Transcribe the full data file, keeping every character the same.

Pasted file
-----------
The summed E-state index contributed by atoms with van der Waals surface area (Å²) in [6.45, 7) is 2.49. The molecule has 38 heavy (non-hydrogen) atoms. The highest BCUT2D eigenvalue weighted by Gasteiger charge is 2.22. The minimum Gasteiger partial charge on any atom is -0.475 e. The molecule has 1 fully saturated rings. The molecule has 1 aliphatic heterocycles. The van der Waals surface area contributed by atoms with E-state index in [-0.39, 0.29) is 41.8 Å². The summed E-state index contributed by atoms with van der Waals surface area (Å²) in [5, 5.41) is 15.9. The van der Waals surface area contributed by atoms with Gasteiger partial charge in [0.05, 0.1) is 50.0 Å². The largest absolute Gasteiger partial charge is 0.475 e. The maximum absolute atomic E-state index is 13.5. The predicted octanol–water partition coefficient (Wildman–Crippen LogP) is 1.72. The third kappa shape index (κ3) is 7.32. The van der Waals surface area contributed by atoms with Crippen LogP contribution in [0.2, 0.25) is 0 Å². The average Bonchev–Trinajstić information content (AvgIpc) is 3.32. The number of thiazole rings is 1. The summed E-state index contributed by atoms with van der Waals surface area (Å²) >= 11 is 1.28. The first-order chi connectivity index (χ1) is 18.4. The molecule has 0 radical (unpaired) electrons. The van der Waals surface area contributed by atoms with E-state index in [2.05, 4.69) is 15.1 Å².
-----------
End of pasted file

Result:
The summed E-state index contributed by atoms with van der Waals surface area (Å²) in [6.45, 7) is 2.49. The molecule has 38 heavy (non-hydrogen) atoms. The highest BCUT2D eigenvalue weighted by Gasteiger charge is 2.22. The minimum Gasteiger partial charge on any atom is -0.475 e. The molecule has 1 fully saturated rings. The molecule has 1 aliphatic heterocycles. The van der Waals surface area contributed by atoms with E-state index in [-0.39, 0.29) is 41.8 Å². The summed E-state index contributed by atoms with van der Waals surface area (Å²) in [5, 5.41) is 15.9. The van der Waals surface area contributed by atoms with Gasteiger partial charge in [0.05, 0.1) is 50.0 Å². The largest absolute Gasteiger partial charge is 0.475 e. The maximum absolute atomic E-state index is 13.5. The predicted octanol–water partition coefficient (Wildman–Crippen LogP) is 1.72. The third kappa shape index (κ3) is 7.32. The van der Waals surface area contributed by atoms with Crippen LogP contribution in [0.2, 0.25) is 0 Å². The average Bonchev–Trinajstić information content (AvgIpc) is 3.32. The number of thiazole rings is 1. The summed E-state index contributed by atoms with van der Waals surface area (Å²) >= 11 is 1.28. The first-order chi connectivity index (χ1) is 18.4. The molecule has 0 radical (unpaired) electrons. The van der Waals surface area contributed by atoms with E-state index in [2.05, 4.69) is 15.1 Å².